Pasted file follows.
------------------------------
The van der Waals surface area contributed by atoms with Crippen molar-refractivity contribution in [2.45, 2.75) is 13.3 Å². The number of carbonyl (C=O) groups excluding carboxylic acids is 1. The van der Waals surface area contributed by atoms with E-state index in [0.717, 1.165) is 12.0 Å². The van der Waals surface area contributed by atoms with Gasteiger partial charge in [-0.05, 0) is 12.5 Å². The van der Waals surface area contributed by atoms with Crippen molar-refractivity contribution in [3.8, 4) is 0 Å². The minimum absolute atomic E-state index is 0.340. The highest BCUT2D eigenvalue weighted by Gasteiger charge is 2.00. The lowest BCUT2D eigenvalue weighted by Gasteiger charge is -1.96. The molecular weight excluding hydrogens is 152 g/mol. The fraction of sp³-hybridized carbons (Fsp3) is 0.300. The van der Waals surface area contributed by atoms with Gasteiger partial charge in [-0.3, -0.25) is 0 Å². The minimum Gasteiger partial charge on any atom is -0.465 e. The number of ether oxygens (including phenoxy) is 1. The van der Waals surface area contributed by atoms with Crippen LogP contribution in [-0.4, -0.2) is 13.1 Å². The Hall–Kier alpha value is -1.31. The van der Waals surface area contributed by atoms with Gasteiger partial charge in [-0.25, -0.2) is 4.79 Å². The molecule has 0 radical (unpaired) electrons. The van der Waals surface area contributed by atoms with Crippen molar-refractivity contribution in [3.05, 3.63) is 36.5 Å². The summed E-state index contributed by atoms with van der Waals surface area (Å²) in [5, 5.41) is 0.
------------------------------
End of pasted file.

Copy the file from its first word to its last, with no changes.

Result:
The van der Waals surface area contributed by atoms with Crippen molar-refractivity contribution in [2.45, 2.75) is 13.3 Å². The number of carbonyl (C=O) groups excluding carboxylic acids is 1. The van der Waals surface area contributed by atoms with E-state index in [0.717, 1.165) is 12.0 Å². The van der Waals surface area contributed by atoms with Gasteiger partial charge in [-0.05, 0) is 12.5 Å². The van der Waals surface area contributed by atoms with Crippen molar-refractivity contribution in [3.8, 4) is 0 Å². The minimum absolute atomic E-state index is 0.340. The highest BCUT2D eigenvalue weighted by Gasteiger charge is 2.00. The lowest BCUT2D eigenvalue weighted by Gasteiger charge is -1.96. The molecular weight excluding hydrogens is 152 g/mol. The fraction of sp³-hybridized carbons (Fsp3) is 0.300. The van der Waals surface area contributed by atoms with Gasteiger partial charge in [-0.3, -0.25) is 0 Å². The minimum Gasteiger partial charge on any atom is -0.465 e. The number of ether oxygens (including phenoxy) is 1. The van der Waals surface area contributed by atoms with Crippen LogP contribution in [-0.4, -0.2) is 13.1 Å². The Hall–Kier alpha value is -1.31. The van der Waals surface area contributed by atoms with Gasteiger partial charge in [-0.25, -0.2) is 4.79 Å². The molecule has 0 radical (unpaired) electrons. The van der Waals surface area contributed by atoms with Crippen molar-refractivity contribution in [3.05, 3.63) is 36.5 Å². The summed E-state index contributed by atoms with van der Waals surface area (Å²) in [5, 5.41) is 0.